Written by: Mike Langhorne
The Royal Liverpool Philharmonic Story
Darren Henley & Vincent McKernan
Liverpool University Press
Hardback, 192 Pages
This handsome book, a mixture of formal history and coffee-table adornment, traces the history of the Royal Liverpool Philharmonic Orchestra. The tome’s landscape layout and profusion of illustrations – many in full colour and not only prints and photographs but programme covers, concert posters, mementos from the orchestra’s scrapbook and record sleeves (Vincent McKernan is the RLPO’s archivist) – provide a lively narrative with a readable and pictorial journey through the Liverpool Orchestra’s colourful history.
Which surviving orchestra lays claim to being Britain’s oldest? The Hallé? Not necessarily. According to the authors, the RLPO holds this honour. Maybe. No doubts of course that ‘The Phil’ is a venerable and august body, tracing its roots to the formation of the Liverpool Philharmonic Society in 1840.
The LPS certainly aimed high by commissioning Mendelssohn to compose a major work for the opening of a new concert hall. Alas, he died before a note was written. But that did not deter the ambitious Management Committee and many of the Victorian era’s most celebrated musicians beat a path to Merseyside including Clara Schumann, Jenny Lind, Gounod and Arthur Sullivan.
Composer Max Bruch was also signed-up as chief conductor! But, it was soon discovered, the irascible Herr Bruch was something of a liability. The Committee quickly tired of his volatile temper and barrage of ill-considered memoranda complaining of anything from the noisy audience to the sobriety of the timpanist. And, as as an example of the times, one of the Committee’s minutes borders on apoplexy in recording that a Member was seen in the hall not wearing a tail coat!
With the arrival of the twentieth-century the Society’s efforts to attract the very best performers continued. Rachmaninov, Kreisler, Elgar and many others made their way to Liverpool. Chief conductors, too, were nearly always of high quality. They included Charles Hallé and such as Malcolm Sargent, John Pritchard and Charles Groves made their names in Liverpool. Sargent in particular was keen on democratising the organisation and gave concerts for schoolchildren. He was appalled when no child in the auditorium was able to say they had ever been to a concert before.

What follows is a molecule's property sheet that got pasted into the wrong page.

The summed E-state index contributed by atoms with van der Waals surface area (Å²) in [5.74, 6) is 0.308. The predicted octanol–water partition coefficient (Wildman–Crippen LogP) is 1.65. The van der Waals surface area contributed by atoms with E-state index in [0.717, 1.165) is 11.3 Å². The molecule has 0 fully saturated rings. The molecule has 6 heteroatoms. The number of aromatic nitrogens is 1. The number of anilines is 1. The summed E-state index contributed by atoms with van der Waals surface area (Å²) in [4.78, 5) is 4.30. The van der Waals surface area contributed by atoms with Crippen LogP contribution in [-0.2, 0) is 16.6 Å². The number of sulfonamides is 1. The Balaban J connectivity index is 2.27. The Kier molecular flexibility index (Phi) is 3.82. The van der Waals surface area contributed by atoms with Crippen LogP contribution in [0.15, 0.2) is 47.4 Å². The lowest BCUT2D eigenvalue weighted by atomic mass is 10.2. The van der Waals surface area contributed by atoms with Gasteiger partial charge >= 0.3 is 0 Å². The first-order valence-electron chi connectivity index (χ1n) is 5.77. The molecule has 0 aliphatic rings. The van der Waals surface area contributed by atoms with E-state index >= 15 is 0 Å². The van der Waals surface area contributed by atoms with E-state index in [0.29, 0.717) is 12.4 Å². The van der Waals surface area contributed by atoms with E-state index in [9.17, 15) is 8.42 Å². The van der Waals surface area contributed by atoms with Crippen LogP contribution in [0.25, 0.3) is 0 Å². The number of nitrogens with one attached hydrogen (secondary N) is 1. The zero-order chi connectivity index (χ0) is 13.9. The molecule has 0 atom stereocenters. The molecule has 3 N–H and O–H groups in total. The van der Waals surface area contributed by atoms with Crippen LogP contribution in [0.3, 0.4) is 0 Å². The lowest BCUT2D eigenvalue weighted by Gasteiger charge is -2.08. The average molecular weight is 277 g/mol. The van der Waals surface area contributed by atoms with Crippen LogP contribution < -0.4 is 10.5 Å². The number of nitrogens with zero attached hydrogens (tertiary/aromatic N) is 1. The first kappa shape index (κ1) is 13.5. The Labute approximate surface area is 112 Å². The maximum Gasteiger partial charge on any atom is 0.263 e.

Social niceties were still being rigorously enforced by the Committee though; the following regulation appeared in 1906: “No gentleman above 21 years of age residing or carrying on a business in Liverpool, or within 10 miles thereof, and not being an Officer in the Army or Navy, or Minister of Religion, is admissible to the boxes or stalls at the Philharmonic Society’s Concerts unless he be a proprietor, a member of the family residing at the house of a Proprietor, or has his name upon the list of Gentlemen having entrée exhibited in the corridors.” One wonders how such rules were enforced! Did doormen have Crockfords and the Army and Navy Lists to hand?
Other significant events are covered such as the burning-down of the hall in 1933 and its replacement with the current art-deco edifice and the problems thrown up by the two world wars and the far-left Liverpool Council of the 1980s. More recently the efforts of the orchestra to make itself available to everyone – especially the young – and initiatives on new music are well covered.
The circumstances surrounding the early departure of Gerard Schwarz (Chief Conductor from 2001 to 2006) are not dwelt on (at all), but the arrival of Vasily Petrenko is given a great deal of space; clearly a good deal of goodwill and expectations of good things to come is anticipated. A useful selected discography and lists of chief conductors, premiere performances and international tours are provided.
This book is published at an interesting time in the Royal Liverpool Philharmonic’s history and can only help to promote what appears to be an exciting future.